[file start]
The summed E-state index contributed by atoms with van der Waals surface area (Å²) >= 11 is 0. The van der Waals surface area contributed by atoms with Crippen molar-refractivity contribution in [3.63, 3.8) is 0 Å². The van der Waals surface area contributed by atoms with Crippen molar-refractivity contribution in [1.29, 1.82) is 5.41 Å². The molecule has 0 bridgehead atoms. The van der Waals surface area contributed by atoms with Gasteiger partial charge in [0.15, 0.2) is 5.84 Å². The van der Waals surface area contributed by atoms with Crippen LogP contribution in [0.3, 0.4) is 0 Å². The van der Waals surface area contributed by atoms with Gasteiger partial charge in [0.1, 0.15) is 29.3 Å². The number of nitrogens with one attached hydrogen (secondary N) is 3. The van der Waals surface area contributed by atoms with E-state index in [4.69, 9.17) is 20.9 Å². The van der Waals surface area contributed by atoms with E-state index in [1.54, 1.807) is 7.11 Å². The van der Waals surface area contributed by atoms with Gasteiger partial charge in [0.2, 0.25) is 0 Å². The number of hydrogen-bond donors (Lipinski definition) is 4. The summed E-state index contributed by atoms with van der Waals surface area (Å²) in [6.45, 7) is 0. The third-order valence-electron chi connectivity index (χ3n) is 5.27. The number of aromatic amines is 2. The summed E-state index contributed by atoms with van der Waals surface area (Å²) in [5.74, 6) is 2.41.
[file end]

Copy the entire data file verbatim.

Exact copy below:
The summed E-state index contributed by atoms with van der Waals surface area (Å²) >= 11 is 0. The van der Waals surface area contributed by atoms with Crippen molar-refractivity contribution in [3.63, 3.8) is 0 Å². The van der Waals surface area contributed by atoms with Crippen molar-refractivity contribution in [1.29, 1.82) is 5.41 Å². The molecule has 0 bridgehead atoms. The van der Waals surface area contributed by atoms with Gasteiger partial charge in [0.15, 0.2) is 5.84 Å². The van der Waals surface area contributed by atoms with Crippen LogP contribution in [0.3, 0.4) is 0 Å². The van der Waals surface area contributed by atoms with Gasteiger partial charge in [0.1, 0.15) is 29.3 Å². The number of nitrogens with one attached hydrogen (secondary N) is 3. The van der Waals surface area contributed by atoms with E-state index in [4.69, 9.17) is 20.9 Å². The van der Waals surface area contributed by atoms with E-state index in [1.54, 1.807) is 7.11 Å². The van der Waals surface area contributed by atoms with Gasteiger partial charge in [0.2, 0.25) is 0 Å². The number of hydrogen-bond donors (Lipinski definition) is 4. The summed E-state index contributed by atoms with van der Waals surface area (Å²) in [6.45, 7) is 0. The third-order valence-electron chi connectivity index (χ3n) is 5.27. The number of aromatic amines is 2. The summed E-state index contributed by atoms with van der Waals surface area (Å²) in [5.74, 6) is 2.41.